In a podcast, Carnegie Middle East scholars discuss a new report on the state of the Arab world.
Egypt’s economy is dependent on large private enterprises that have close ties with the Mubarak regime. After the 2011 uprising the economy suffered as the relationship between the state and the enterprises changed.
Why is a marriage question dividing Abdel-Fattah al-Sisi and Sheikh Ahmad al-Tayyib?
The Arab Spring protests upended the order of the Middle East, but six years later much remains the same.
Donald Trump’s immigration ban has angered many Arabs, but not their leaders.
Carnegie’s Middle East program is releasing a major new report on the state of the Arab world.
Carnegie Middle East announces the release of a major new report on the state of the Arab world.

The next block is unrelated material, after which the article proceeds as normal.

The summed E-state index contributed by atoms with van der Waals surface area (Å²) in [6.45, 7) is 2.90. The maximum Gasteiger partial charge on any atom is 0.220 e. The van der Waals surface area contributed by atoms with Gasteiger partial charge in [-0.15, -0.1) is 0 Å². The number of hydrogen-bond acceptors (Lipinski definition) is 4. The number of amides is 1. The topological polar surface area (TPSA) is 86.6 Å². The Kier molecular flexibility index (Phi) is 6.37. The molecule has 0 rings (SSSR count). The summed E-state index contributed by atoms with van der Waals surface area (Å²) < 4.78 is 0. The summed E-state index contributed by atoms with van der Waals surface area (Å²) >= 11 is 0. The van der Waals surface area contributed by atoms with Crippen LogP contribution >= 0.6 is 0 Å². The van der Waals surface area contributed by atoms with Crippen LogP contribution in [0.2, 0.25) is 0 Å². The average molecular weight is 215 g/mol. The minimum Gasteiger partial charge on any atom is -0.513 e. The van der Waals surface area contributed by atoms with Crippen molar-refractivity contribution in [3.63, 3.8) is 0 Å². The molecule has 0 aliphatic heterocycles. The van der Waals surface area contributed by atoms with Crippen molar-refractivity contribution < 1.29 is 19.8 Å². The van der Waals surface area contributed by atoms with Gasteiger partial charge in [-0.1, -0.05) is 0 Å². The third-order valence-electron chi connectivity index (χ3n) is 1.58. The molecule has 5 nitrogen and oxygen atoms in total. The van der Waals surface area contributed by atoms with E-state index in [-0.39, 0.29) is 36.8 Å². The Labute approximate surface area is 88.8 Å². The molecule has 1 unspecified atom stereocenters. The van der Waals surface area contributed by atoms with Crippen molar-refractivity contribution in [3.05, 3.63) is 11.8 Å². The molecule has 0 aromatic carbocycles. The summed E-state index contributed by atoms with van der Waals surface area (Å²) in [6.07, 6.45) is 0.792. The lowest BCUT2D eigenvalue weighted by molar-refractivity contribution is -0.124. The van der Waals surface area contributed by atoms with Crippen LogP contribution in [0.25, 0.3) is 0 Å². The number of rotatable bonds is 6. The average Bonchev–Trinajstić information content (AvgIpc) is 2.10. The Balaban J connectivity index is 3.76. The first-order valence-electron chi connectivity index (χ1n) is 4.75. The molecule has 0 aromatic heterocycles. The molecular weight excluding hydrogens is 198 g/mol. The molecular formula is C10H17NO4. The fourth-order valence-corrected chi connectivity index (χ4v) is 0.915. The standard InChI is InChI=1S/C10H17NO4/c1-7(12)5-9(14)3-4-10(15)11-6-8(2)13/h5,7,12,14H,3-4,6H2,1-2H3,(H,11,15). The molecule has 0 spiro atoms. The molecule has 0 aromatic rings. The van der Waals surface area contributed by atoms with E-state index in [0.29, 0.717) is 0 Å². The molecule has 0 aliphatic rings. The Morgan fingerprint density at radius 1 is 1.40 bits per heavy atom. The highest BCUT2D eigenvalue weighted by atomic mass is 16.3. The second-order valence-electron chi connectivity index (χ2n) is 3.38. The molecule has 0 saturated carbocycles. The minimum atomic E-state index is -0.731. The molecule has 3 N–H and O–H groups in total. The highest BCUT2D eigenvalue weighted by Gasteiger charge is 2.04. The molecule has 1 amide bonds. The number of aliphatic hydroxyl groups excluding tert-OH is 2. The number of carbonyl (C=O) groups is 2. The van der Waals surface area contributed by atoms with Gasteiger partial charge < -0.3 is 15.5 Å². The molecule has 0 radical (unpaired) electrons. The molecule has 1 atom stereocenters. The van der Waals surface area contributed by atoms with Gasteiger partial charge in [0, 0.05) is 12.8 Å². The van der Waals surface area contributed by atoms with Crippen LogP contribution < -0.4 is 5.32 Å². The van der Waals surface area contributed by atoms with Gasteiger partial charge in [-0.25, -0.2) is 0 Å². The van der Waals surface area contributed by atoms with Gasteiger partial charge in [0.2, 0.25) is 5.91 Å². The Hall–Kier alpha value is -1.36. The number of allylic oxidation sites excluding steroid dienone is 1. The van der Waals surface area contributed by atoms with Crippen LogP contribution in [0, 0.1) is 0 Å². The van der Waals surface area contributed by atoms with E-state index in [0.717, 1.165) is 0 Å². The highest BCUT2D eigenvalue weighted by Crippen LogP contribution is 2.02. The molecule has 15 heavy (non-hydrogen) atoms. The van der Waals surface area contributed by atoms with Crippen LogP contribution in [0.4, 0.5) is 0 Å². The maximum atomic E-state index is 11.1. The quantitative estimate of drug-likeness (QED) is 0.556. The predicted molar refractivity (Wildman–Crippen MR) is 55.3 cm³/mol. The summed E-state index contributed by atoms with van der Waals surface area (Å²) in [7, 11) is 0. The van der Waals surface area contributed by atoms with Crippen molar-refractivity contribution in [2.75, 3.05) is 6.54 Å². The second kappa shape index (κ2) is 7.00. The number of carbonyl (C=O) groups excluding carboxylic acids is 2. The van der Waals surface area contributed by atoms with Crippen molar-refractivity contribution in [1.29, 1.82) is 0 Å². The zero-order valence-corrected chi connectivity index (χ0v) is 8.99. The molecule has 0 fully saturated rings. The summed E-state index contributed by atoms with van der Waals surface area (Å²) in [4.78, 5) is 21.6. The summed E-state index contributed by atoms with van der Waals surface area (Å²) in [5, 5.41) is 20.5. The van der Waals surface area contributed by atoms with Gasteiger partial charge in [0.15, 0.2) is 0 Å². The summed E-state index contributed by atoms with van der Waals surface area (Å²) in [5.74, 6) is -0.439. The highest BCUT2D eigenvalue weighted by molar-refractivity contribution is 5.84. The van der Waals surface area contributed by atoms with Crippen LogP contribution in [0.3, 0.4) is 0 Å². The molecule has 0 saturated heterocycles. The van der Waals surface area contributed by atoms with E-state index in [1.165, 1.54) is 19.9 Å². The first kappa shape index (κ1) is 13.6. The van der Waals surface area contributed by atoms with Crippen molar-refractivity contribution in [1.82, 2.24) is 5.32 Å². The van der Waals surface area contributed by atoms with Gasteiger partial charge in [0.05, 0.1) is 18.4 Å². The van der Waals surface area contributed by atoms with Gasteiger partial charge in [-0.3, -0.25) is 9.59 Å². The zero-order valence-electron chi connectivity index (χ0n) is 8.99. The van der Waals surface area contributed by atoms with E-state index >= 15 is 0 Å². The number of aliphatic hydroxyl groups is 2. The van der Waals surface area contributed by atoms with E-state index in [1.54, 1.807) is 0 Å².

The Egyptian government’s readiness to utilize conspiracy theories, defamation, hate speech and populism to justify repression has made it easier for the military establishment to systematically violate citizens’ rights and to disregard the principles of the rule of law without fearing accountability.
Societies worldwide are grappling with political, technological, economic, and cultural transformations. However, the inherent pressures have been particularly combustible in the Arab world, given institutional deficiencies and the proliferation of conflict, sectarianism, and radicalization.
In an interview, renowned photographer Don McCullin looks back on his career and memories from the Middle East.